Thursday, 5 April 2012
More Portas woes
Portas review comes under fire again. Still, Mary's used to it. Every time she makes a show its attacked by someone. This time its because the allocation. The £10 million Government funded plan to revitalise the UK high street has come under fire after it emerged that one of the areas allocated £100,000 had just two vacant stores in its main town centre. This can only be an error though, surely?
Whilst its good to splash some cash as this report says In Nottingham, with 428 empty shops, the £100,000 grant is worth £233.64 per vacant store.
£233.64 is worth about 1 weeks rent. On LBC earlier there was a woman complaining that her shop has just received an 80% rent rise demand. And the rates bill, up to 40% of rental value. - She expected it would add £22,000 to her bills.
Her shop was an "ethereal holistic" shop . I suspect that means healing crystal and dreamcatchers. This is a shop that I wouldn't set foot in a billion years. But Mrs Q would be in there for ages. If a 'new' generation of smaller, more local shops, for local people plan is to be achieved then messing about with free parking days isn't going to be enough. No independent can stand an 80% rent rise. I've seen hundreds of shops turn from healthy profit to deadbeat loss makers after a rent review. Landlord doesn't care. They'll get a Starbucks instead.
So in the end all high streets become the same as they are all big buck chain stores. And why visit a crappy high street, if there's a bigger, better one, or shopping mall not too far away?
In some towns, Glastonbury, Canterbury,for instance, these New Age stores become a draw for the student/tree hugging market. That gives a USP to the high street and a reason to visit. And its all about footfall. A newsagents in a busy, aging, dippy hippy, street is still better off than one in an empty ex-chain street.
I am appalled at the lack of new businesses in the major high streets. No independent hairdressers. No hardware stores. Pie shops. Delis. Beauty shops. 50+ fashion. Childrens clothes stores. Baby - maternity shops. Teenage bag shops. Funky Accessory. Homewares.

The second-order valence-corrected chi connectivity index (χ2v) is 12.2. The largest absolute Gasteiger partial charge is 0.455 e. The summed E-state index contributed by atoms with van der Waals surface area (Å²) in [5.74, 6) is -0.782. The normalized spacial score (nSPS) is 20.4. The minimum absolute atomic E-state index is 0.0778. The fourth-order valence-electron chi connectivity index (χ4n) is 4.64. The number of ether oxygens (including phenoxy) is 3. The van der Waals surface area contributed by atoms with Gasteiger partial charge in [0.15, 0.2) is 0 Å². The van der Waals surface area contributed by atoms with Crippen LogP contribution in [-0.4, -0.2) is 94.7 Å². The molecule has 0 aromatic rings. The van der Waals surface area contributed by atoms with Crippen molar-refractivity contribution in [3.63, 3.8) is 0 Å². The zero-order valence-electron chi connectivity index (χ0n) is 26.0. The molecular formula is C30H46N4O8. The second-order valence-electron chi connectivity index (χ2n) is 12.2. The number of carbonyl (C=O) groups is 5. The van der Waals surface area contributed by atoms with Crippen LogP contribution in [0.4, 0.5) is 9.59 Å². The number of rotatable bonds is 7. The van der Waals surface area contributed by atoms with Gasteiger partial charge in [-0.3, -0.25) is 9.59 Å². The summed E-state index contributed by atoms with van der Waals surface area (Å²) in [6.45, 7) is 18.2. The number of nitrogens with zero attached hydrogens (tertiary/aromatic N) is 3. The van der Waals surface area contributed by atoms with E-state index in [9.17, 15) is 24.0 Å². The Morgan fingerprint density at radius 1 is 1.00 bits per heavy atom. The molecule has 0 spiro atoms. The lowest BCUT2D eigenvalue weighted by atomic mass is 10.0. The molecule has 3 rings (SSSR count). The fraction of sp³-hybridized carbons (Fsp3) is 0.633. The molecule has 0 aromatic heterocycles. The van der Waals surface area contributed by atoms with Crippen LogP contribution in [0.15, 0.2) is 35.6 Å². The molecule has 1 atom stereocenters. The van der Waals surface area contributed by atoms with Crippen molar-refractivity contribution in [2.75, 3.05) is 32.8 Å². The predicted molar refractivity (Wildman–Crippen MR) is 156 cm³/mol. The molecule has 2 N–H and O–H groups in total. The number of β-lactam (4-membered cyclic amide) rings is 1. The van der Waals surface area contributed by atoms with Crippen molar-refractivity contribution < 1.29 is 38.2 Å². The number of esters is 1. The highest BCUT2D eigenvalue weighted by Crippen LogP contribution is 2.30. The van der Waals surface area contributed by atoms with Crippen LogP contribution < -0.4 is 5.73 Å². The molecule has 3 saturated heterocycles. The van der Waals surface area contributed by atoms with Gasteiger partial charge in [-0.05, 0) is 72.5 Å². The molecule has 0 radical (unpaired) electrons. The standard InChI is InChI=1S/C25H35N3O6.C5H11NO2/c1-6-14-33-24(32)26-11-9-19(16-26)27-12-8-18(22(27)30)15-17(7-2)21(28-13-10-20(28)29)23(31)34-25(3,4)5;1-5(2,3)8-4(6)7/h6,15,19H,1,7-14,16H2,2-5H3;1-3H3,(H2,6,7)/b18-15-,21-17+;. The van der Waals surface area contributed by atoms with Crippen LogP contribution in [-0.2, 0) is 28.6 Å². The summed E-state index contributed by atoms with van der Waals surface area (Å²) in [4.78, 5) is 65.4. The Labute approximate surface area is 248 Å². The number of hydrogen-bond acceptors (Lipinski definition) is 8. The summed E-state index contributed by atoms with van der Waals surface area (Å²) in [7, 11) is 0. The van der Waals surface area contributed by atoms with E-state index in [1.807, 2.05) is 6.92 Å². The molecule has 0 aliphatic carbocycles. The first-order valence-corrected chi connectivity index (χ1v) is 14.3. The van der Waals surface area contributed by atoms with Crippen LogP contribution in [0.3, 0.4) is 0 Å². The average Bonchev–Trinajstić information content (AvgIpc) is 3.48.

Model shops. Computer sales and repair. Electronics. Independent TV and High fi. Proper sporting goods stores. And so on. You find all these shops still in small towns and villages where rents are low and rates relief high.
Modern business people are selling online. They set up at home and if all goes well they expand into a unit on a trading estate or farm building somewhere. But if these same people, selling.. ?? vintage sweets of yesteryear on line, could rent an outlet on a high street, as cheaply as they could a storage unit, surely many would?
Instead of having stock on shelves, they have stock on shelves, in plain view, that a passing public can purchase. This is an enhancement to their online presence. The shop sales, assuming even £50 sales a day, which is a truly terrible figure, still pays for the lights, heat, insurance, that would normally be funded from online sales. Sure, its more hassle for a sole trader. But it could , and should, be profitable enough to be worthwhile. And it regenerates the high street with plenty of one off, niche shops, that are currently existing in out of the way places. The inspirational , mind, body, spirit, silver jewellery seller can stay in business instead of becoming yet another Tesco extra.
Its rent and rates that are the real key.
Everything else is tinkering.